Improving Reading Skills Is 'Most Urgent Task,' Education Secretary Says
By Rene Sanchez
Education Secretary Richard W. Riley said yesterday that the "most urgent task" facing American schools is to improve how well students read, and he urged teachers and parents across the nation to make that their priority in the classroom and home.
Citing scores that show students' reading skills are stagnant and in some cases declining, Riley warned that schools and communities must emphasize the subject more or risk sending a generation of young people into the nation's demanding new job market virtually doomed to fail.
"Our national reading scores are flat and have been flat far too long," Riley said yesterday in his annual "State of Education" address. "America does reasonably well on international comparisons when it comes to literacy. But too many of our young people are groping through school without having mastered the most essential and basic skill."
In 1994, the National Assessment of Educational Progress, widely considered the best barometer of student achievement, showed that 41 percent of fourth-graders, 31 percent of eighth-graders and 25 percent of high school seniors scored below even the basic reading level. "That's just not good enough," Riley said.
In the speech, delivered at a public high school in St. Louis, Riley nevertheless sketched a promising portrait of the nation's schools, saying many are striving to improve despite budget shortages and record enrollments. He said he was heartened to see many educators working to create higher academic standards and proclaimed that "the era of `dumbing down' is over" in American education.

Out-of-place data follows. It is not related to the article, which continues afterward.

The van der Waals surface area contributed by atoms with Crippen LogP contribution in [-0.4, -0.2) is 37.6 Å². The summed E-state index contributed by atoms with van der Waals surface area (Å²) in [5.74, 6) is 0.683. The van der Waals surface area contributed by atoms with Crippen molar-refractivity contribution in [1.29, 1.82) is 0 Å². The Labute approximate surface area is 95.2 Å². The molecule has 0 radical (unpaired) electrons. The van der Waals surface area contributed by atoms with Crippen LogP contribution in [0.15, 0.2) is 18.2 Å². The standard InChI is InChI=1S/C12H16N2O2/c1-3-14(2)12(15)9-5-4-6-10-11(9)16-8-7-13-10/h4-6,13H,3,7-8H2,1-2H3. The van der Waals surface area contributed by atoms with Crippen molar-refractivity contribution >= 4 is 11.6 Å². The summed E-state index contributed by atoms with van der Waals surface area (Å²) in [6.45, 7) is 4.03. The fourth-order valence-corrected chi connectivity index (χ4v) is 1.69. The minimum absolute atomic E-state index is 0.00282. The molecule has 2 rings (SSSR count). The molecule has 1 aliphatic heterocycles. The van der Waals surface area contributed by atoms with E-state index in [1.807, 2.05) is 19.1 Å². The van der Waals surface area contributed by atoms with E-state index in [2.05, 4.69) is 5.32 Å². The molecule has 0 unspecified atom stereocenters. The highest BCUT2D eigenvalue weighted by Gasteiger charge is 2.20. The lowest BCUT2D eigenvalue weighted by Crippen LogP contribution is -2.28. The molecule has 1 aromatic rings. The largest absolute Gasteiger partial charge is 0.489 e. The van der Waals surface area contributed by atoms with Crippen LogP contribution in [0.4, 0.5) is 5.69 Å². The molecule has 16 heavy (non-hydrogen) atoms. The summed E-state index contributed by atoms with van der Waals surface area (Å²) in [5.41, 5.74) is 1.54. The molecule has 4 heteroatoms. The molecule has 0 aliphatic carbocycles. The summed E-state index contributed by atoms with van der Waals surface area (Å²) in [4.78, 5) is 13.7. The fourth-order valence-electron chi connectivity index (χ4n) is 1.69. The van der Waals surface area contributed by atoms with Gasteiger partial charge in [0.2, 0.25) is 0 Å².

"The standards movement is alive and well," Riley said. "We've have had our peaks and valleys . . . but we're beginning to expect more of our children."
The nation's governors, worried that attempts to create higher standards have lost momentum, have scheduled a summit in New York next month to revive the movement.
Riley said educators must confront other serious issues. He called on schools to pay more attention to "the forgotten middle" academically average students who drift through school with untapped potential. He urged colleges to "hold the line" on tuition, saying that too many families are being overwhelmed by those costs. And he pleaded with parents to "try to slow down your lives" and read more to children.
"If every parent in America made it their patriotic duty to find an extra 30 minutes to help their children learn more, each and every day, it would literally revolutionize American education," he said.
The secretary also used the address to promote some of the Clinton administration's views on education. He denounced plans that some states and congressional Republicans have to give students tuition vouchers for private schools, and he touted proposals Clinton has made to wire all of the nation's schools with computer technology by 2000 and to have public school students wear uniforms.
Riley called vouchers a "retreat from the democratic purposes of public education" and said some supporters of the idea want to destroy public schools.
This week in Wisconsin, the state supreme court is studying whether students should be able to receive vouchers to attend private religious schools. In Congress, Republicans are promoting a bill that would allow experiments with vouchers in dozens of cities. Those who back the idea say it gives needy families more education options and will force mediocre public schools to improve or be closed.
Riley said he supports other attempts to change the structure of public schools, such as "charter schools." Those are funded publicly, and are free, but set most of their own teaching and administrative rules. Riley said his department intends to spend several million dollars cultivating charter schools nationwide.
But that promise came as House Republican leaders unveiled a study suggesting that federal spending on education is "out of control." The Republicans said that they found more than 760 education programs spread across the federal government, that the programs' obligated funds total about $120 billion, and that only 6 percent are focused primarily on helping teach students math, reading or science.
"It's pretty shocking," said Cheri Jacobus, a spokeswoman for the House Economic and Educational Opportunities Committee. "Obviously, something has gone wrong."
© Copyright 1996 The Washington Post Company